Title : The Devil in the White City Murder, Magic, Madness, at the Fair that Changed America
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ISBN : 9780739323595
Format Type : Audio CD
Number of Pages : 15 Pages
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The Devil in the White City Murder, Magic, Madness, at the Fair that Changed America Reviews

  • Jason
    2019-02-14 16:53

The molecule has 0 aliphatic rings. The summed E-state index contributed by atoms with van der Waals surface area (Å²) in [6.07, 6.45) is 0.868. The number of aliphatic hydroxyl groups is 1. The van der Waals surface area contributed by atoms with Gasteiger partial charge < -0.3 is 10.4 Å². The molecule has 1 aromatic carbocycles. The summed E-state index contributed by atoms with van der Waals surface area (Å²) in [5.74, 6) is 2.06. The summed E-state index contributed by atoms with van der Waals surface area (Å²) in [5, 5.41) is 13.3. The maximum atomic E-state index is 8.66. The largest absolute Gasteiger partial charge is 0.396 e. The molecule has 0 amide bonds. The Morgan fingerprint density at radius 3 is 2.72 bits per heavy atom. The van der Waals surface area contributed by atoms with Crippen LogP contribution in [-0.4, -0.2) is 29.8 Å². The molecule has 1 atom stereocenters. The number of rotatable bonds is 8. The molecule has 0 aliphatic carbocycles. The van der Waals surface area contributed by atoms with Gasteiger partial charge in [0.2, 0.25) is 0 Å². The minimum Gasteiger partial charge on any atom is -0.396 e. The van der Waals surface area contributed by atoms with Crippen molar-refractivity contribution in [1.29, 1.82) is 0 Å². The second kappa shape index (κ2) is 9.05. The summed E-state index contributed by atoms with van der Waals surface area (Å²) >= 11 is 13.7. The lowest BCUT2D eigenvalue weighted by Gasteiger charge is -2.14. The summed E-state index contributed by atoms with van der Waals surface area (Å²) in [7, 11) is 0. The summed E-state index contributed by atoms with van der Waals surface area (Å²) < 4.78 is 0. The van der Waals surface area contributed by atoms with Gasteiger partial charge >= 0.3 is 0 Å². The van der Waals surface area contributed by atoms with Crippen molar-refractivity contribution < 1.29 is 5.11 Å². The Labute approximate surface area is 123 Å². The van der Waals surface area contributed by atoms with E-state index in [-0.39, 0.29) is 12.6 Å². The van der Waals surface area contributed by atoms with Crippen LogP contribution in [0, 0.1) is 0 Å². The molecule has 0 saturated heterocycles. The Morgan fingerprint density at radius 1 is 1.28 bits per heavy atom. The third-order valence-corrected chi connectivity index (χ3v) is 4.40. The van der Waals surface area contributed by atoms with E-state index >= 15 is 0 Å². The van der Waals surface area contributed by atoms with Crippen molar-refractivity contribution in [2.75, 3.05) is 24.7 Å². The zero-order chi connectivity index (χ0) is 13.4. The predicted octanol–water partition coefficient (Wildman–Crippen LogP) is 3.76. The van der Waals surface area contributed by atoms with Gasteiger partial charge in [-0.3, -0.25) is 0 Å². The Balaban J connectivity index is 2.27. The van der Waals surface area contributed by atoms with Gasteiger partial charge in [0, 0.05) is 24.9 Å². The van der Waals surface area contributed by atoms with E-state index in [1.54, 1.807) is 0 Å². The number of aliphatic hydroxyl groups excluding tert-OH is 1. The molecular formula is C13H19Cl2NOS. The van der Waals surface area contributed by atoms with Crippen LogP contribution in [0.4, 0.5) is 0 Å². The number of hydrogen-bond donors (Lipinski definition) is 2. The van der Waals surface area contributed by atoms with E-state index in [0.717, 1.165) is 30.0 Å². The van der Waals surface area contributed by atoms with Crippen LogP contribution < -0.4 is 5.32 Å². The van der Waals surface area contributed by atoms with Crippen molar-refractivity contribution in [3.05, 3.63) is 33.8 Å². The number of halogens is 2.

This book is two, two, two books in one!Sorry, that was annoying. But it’s almost as if Erik Larson wrote two really short books—one about the 1893 World’s Columbian Exposition and another about the murder spree of Dr. H. H. Holmes—and then shoved them together to create a single story. The result isn’t bad, and I think Larson is successful at maintaining clean seams between the two narratives, but it’s hard to argue these two occurrences are anything but abstractedly related. Yes, Holmes lived in Chicago at the time of the fair and lured a bunch of people to his murder castle (he be snatchin’ yo’ people up!), but the events didn’t weigh heavily on the fair itself or on the atmosphere surrounding it. No alarm bells went off anywhere in Chicago as a result of his, um, unsavory indiscretions.Still, there is a lot of interesting stuff here, information specific to the world’s fair, and it is fun to learn new things. For example, the Chicago Columbian Exposition exudes a long list of firsts: it saw the invention of the world’s first ferris wheel, it led the nation in its first public observance of the Pledge of Allegiance, and it helped to establish alternating current as the industry standard for electricity distribution. Even that awful snake charmer song has its origins in the Chicago World’s Fair.While writing this review, I’ve come to learn that Leonardo DiCaprio, that beautiful man with the screaming cherry tomato head on a toothpick body, is producing the film adaptation, and will also play the role of serial killer H. H. Holmes. For this I am pleased.